Good help can be hard to find, but any help is good to have. Make sure that you have enough handlers to work the livestock you’re putting through the cattle chute that day. Running around to go from one task to another can lead to mistakes and safety hazards, so it is better to have a few extra hands whenever possible.
If you find part way through the day that you’re struggling to work your livestock, consider pausing for a minute to ask a neighbor or friend to come by and help! The temporary delay will pay off in the long run if you are struggling.
If extra hands are not an option, invest in equipment that can help take the place of extra assistance! A well-designed handling system and reliable equipment can make all the difference when you are working livestock, and can minimize the need for extra hands.
7. Use the equipment for the task it is meant for.
No modifications, please! Cattle equipment is heavy machinery and it is important that we as handlers respect the tools we work with by using them properly. While it may not be a big deal to apply pour-on in the alley, using the alley for injections isn’t the safest practice. Use the tools at your disposal for their intended tasks, and it will pay off with enhanced safety.
8. Choose high-quality equipment that is built to last.
A safe ranch is a ranch that uses good quality equipment that is suited to the needs of the operation. If that old cattle chute has been welded back together more times than you can count, or you are still working with an old self-catch head gate, it might be time for an upgrade to something that is better suited to your needs. Even replacing a single panel or gate that is broken, or revamping the layout of your cattle corral design can quickly pay off with better cattle flow and handler safety. It may seem like a big investment at the time, but it can lead to a safer ranch environment, which is especially important if you’re working with family and friends.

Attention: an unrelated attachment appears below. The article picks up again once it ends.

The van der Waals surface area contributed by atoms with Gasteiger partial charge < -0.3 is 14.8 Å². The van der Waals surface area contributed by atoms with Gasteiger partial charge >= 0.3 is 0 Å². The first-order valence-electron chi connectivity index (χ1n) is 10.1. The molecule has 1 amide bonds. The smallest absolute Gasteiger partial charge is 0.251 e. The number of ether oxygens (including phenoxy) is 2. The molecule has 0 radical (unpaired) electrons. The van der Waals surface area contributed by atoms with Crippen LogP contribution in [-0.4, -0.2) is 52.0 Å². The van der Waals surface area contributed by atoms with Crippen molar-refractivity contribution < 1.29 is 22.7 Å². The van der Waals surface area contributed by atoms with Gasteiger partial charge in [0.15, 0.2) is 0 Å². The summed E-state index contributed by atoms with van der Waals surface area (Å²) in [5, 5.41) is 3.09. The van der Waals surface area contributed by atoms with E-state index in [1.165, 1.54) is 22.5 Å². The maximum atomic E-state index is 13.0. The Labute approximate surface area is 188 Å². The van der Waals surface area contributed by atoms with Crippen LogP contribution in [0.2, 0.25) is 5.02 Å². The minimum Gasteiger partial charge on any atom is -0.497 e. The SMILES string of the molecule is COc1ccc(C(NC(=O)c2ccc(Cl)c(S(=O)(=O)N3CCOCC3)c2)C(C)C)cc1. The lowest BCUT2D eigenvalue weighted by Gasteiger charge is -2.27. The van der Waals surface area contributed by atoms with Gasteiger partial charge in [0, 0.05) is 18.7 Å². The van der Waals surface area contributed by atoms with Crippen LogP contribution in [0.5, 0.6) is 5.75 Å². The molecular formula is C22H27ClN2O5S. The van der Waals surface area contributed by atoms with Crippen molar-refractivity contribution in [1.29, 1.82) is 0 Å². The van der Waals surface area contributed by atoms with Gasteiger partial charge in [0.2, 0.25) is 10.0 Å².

9. Adopt a continuous improvement mindset.
Continually improving our cattle handling practices leads to a safer ranch. There are many online courses you can take to quickly improve your cattle handling quickly and easily, and even reading a blog or two on best practices can help! Make sure to connect with those who are handling cattle before you work a batch to remind them of those best practices to reduce safety risks the day of.
10. Keep your maintenance up to date.
Refer to your product manual regularly to check for maintenance that may be due on your equipment. This goes beyond just spraying WD-40 Dry Lube on the pivot points on your cattle chute, too. Think about your gate hinges, the oil in your hydraulic pump, swing gate on the cattle tub, and even the emergency exits on your cattle alleys and ensure they are in proper working condition before you work cattle through your equipment.
Safety tips when working in a cattle chute don’t have to be complicated. Use these 10 tips to simplify the process of working your cattle and prevent accidents before they happen for a safer and more profitable operation.
Arrowquip is on a mission to make ranching families safe by providing them with highly durable, smart cattle chutes and handling equipment designs that make it easier to manage livestock. Cattle are crazy enough, so they have put cattle chute safety at the forefront of their designs for a better cattle working experience.
For more information, visit arrowquip.com/cattle-equipment or contact email@example.com.